The political economy of north-south relations : Japan's relations with Nigeria, 1960-1985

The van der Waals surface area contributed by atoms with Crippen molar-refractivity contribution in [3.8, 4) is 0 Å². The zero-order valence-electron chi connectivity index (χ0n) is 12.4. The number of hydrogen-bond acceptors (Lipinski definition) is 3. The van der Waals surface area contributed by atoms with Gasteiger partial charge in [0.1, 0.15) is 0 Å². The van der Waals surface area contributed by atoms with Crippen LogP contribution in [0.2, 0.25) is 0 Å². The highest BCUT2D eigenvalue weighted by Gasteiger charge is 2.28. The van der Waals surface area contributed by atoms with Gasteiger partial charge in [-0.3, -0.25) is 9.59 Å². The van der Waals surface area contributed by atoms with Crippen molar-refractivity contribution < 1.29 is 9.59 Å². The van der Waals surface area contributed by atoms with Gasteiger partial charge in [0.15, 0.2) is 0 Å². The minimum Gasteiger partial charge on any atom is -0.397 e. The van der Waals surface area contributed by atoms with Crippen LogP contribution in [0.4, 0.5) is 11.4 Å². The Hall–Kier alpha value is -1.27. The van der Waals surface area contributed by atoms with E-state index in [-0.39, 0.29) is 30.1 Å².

This thesis argues that the explanation for underdevelopment should be sought primarily in the structural distortions of the domestic economy, the incoherence of national interests, as well as other internal political contradictions. By looking at the dynamics of Japan's relations with Nigeria between 1960 and 1985, it seeks to demonstrate how these factors militate not only against a beneficial interchange with a Northern economy, but against effective participation in the international economy. This constitutes a contrary diagnostic position to the literature which underpins the logic on which The Bretton Woods and Dependency Schools of thought are based. The thesis considers the following issues. First, it critically examines the role of the trading pattern, characterized by its vertical structure, along with trade policies, in the relationship between Nigeria and Japan. Secondly, it considers whether Japanese investments in Nigeria have contributed to the growth and development process in Nigeria. To that extent it considers whether they were merely part of a calculated trade objective; namely, the dominance of certain sectors of the Nigerian economy. The thesis also examines the role played by Nigerian domestic policies and its environment in determining the degree of reciprocity and interdependence. Finally, it seeks to assess the role played by Japanese aid and the degree of importance attached to Nigeria in particular and development issues in general in Japan's foreign policy. The thesis concludes that at the time of Nigeria's independence, the relationship was potentially one of interdependence and the explanation for any subsequent asymmetry needs to be sought in government's failure to mobilize national potential and in terms of the operation of the international market economy. At issue is not just the nature of a particular bilateral relationship but the management of North-South relations.